Assessing our energy options

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Smoke billows from the Fukushima Dai-ichi nuclear complex in Japan on March 15. (AP Photo)
Smoke billows from the off shore oil rig Deepwater Horizon on April 21, 2010. (AP photo)

Hour 2

How should we get our energy? In this hour of Radio Times, we assess the viability – scientifically, environmentally, technically and politically – of the major choices for powering our planet. Last month, as the 1 year anniversary of the worst environmental disaster in U.S. history (the Deepwater Horizon explosion/spill) approached, soaring oil prices had political pressure rising on the White House to open up more Gulf drilling and the Strategic Petroleum Reserve. Meanwhile, in Japan, nuclear power’s horrifying downside was dominating the news, including the climate-inspired reconsideration of nuclear power as a bridge solution. And questions surround the other popular “solution,” Marcellus Shale-derived natural gas, about whether it is contaminating surface and groundwater wherever it’s been fracked up. Joining Marty to assess our energy options, take stock of the various pluses and minuses of each alternative to meet our energy needs, and determine what’s really the best way forward, are two energy experts. DR. JOHN BYRNE of the University of Delaware is Distinguished Professor of Energy and Climate Policy and Director of the Center for Energy & Environmental Policy. And DARREN SAMUELSOHN is POLITICO’s senior energy and environment reporter, after covering the intersection of politics and energy policy for a decade for for E&E Publishing’s Greenwire and Environment & Energy Daily.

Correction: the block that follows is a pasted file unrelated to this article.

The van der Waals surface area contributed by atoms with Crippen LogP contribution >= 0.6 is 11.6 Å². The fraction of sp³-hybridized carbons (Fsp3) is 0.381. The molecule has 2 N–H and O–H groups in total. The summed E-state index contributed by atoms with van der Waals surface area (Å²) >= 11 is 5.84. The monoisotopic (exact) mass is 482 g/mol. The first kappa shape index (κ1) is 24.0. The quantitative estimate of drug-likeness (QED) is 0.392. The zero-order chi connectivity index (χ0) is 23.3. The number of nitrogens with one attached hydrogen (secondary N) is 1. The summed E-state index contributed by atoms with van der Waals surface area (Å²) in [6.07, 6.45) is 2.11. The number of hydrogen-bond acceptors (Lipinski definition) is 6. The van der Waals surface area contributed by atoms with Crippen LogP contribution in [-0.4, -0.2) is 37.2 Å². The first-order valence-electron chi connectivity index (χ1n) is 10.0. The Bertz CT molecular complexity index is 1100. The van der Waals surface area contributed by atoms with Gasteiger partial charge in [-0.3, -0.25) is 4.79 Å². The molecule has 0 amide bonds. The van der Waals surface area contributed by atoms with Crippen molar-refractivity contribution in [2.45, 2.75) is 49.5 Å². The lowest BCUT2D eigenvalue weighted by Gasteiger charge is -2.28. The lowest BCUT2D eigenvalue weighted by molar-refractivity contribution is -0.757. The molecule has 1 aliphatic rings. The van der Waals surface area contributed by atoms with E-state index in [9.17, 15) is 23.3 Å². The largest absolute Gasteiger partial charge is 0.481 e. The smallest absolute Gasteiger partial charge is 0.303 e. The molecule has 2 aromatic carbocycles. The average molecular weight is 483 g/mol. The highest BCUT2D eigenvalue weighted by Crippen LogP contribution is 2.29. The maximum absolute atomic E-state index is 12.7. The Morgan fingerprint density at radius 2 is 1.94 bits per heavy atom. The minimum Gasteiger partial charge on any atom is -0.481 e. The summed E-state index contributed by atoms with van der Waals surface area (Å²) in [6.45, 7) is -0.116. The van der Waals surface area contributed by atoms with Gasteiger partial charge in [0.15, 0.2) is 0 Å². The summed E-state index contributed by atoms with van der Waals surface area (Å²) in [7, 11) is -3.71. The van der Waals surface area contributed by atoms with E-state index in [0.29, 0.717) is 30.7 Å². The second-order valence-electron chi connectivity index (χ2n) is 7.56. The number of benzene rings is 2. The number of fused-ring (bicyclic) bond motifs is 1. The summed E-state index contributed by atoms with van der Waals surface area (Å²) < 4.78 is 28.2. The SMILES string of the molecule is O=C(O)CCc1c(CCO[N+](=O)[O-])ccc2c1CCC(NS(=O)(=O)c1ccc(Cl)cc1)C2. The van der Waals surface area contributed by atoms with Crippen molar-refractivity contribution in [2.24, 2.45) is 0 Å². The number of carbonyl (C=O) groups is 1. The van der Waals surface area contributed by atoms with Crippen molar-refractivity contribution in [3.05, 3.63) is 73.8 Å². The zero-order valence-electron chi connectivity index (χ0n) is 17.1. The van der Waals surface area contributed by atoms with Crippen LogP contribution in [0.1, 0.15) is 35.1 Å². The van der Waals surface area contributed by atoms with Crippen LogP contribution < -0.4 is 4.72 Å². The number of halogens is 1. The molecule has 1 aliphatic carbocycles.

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[audio: 040711_110630.mp3]

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